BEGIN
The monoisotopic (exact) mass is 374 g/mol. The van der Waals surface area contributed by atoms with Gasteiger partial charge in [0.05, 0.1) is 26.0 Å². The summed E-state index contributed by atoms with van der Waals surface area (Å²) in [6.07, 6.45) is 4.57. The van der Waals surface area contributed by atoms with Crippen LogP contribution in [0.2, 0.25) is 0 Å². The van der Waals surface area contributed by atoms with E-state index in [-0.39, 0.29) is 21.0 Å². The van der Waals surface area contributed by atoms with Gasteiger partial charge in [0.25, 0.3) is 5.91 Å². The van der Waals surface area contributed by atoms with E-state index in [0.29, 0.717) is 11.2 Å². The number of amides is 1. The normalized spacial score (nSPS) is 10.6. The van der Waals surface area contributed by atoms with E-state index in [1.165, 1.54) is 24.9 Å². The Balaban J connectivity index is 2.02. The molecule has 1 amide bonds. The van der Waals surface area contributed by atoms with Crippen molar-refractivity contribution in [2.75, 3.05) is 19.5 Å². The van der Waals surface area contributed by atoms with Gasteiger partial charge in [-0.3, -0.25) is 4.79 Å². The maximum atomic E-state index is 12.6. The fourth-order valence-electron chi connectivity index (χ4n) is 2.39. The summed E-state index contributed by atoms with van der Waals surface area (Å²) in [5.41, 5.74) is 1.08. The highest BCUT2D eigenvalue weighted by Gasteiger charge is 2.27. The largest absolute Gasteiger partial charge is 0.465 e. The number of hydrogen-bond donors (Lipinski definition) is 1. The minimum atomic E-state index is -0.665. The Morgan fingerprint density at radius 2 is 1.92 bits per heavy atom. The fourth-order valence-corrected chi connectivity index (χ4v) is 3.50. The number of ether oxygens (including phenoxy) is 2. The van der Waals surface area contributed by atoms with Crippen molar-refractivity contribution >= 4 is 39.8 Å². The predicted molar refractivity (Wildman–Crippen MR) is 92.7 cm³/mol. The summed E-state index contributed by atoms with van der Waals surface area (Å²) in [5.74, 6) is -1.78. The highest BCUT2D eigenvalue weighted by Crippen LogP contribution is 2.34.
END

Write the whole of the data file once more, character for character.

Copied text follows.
The monoisotopic (exact) mass is 374 g/mol. The van der Waals surface area contributed by atoms with Gasteiger partial charge in [0.05, 0.1) is 26.0 Å². The summed E-state index contributed by atoms with van der Waals surface area (Å²) in [6.07, 6.45) is 4.57. The van der Waals surface area contributed by atoms with Crippen LogP contribution in [0.2, 0.25) is 0 Å². The van der Waals surface area contributed by atoms with E-state index in [-0.39, 0.29) is 21.0 Å². The van der Waals surface area contributed by atoms with Gasteiger partial charge in [0.25, 0.3) is 5.91 Å². The van der Waals surface area contributed by atoms with E-state index in [0.29, 0.717) is 11.2 Å². The number of amides is 1. The normalized spacial score (nSPS) is 10.6. The van der Waals surface area contributed by atoms with E-state index in [1.165, 1.54) is 24.9 Å². The Balaban J connectivity index is 2.02. The molecule has 1 amide bonds. The van der Waals surface area contributed by atoms with Crippen molar-refractivity contribution in [2.75, 3.05) is 19.5 Å². The van der Waals surface area contributed by atoms with Gasteiger partial charge in [-0.3, -0.25) is 4.79 Å². The maximum atomic E-state index is 12.6. The fourth-order valence-electron chi connectivity index (χ4n) is 2.39. The summed E-state index contributed by atoms with van der Waals surface area (Å²) in [5.41, 5.74) is 1.08. The highest BCUT2D eigenvalue weighted by Gasteiger charge is 2.27. The largest absolute Gasteiger partial charge is 0.465 e. The number of hydrogen-bond donors (Lipinski definition) is 1. The minimum atomic E-state index is -0.665. The Morgan fingerprint density at radius 2 is 1.92 bits per heavy atom. The fourth-order valence-corrected chi connectivity index (χ4v) is 3.50. The number of ether oxygens (including phenoxy) is 2. The van der Waals surface area contributed by atoms with Crippen molar-refractivity contribution >= 4 is 39.8 Å². The predicted molar refractivity (Wildman–Crippen MR) is 92.7 cm³/mol. The summed E-state index contributed by atoms with van der Waals surface area (Å²) in [5.74, 6) is -1.78. The highest BCUT2D eigenvalue weighted by Crippen LogP contribution is 2.34.